Understanding transitions in the Russian economy was examined from two different perspectives: 1. the perceptions and attitudes of the people towards that transition and 2. the nature of the values and self perceptions of those people that allow one to understand what to expect from those people. This dual process is proposed as a way to more fully understand the issues, this study is presented as a model for further investigation of societies in transition. The Russian people are far more concerned about their material well being than with political issues. Their primary concerns were with policies that create severe inflation which prices goods out of the reach of the majority of people. Many people need, first, the basic necessities of food, housing, clothing, health care and furniture. They reported that they could not afford the basic goods and services. Still, among these concerns about inflation and meeting their basic needs, there was an overwhelming support for the privatisation of land ownership and the encouragement of small businesses, foreign investment, and the development of cooperatives. When the values and self perceptions of these people were examined in relationship to these fears, concerns and the support for emergence of an enterprise system with privatisation and business development, consistent profiles describe how the fears and hopes exist side by side. The emergence of a free enterprise system touches a core aspect of the Russian people: freedom. There is a freedom from fear and a freedom to improve that lies at the core of the Russian aspirations. Privatisation holds hope. Support of small businesses, investments and cooperatives provides opportunity. Against fears and the threat to the security of the Russian people stands a parallel hope and expectation of freedom from fear and real opportunity. The current problems must be overcome and fear may drive a societies response to our questions; but, if there are those with some hope and a desire for freedom, the transition may have the support that is needed to withstand the immediate fears and concerns.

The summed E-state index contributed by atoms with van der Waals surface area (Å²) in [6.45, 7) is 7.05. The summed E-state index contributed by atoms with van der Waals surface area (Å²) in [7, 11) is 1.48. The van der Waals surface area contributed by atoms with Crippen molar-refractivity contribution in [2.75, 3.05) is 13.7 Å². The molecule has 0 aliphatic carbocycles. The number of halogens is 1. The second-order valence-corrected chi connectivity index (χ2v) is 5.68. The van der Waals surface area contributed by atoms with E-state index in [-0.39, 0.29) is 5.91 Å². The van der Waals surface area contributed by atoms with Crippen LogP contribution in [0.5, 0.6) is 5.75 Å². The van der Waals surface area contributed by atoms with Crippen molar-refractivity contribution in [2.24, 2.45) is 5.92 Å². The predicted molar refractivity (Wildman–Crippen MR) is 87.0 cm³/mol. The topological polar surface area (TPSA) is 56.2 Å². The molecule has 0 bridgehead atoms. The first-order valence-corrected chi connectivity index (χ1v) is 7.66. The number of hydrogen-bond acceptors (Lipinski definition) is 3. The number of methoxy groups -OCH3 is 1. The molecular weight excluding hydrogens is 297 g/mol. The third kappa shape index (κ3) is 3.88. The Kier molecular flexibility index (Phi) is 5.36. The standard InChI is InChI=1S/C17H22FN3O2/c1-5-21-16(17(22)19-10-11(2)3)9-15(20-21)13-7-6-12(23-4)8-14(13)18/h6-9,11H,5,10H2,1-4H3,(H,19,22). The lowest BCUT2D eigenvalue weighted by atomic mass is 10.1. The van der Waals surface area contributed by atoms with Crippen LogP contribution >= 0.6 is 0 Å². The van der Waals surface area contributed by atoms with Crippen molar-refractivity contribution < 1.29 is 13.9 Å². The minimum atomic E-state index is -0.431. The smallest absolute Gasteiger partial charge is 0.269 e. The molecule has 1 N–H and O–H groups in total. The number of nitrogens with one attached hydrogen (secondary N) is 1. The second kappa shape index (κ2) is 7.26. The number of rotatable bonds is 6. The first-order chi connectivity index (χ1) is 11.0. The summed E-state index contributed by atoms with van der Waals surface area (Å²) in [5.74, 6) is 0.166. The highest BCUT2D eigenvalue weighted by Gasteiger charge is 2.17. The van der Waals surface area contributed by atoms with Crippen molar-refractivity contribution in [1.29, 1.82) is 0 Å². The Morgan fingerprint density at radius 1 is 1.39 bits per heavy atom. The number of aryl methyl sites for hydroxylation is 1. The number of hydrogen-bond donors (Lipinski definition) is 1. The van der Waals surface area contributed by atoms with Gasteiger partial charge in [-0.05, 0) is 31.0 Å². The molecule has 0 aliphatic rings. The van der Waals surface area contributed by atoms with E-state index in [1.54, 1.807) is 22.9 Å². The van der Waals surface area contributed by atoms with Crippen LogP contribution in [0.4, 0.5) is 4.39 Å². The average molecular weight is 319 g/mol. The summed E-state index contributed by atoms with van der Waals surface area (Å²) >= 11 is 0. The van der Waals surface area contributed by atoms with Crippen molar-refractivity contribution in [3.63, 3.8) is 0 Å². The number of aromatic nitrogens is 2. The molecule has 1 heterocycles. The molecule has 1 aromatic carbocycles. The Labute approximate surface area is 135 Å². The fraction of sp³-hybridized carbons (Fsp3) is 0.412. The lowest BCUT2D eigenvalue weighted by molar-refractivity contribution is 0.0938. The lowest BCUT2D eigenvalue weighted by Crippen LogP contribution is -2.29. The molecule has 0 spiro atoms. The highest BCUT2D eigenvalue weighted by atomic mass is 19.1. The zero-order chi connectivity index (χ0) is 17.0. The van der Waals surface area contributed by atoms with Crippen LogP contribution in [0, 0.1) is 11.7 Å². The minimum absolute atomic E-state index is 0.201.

Authors: Mia Bartonova, Jana BÃ©rovÃ¡
September 1, 1992
Author: Louis Bailoni
June 15, 1992
- This could also be of interest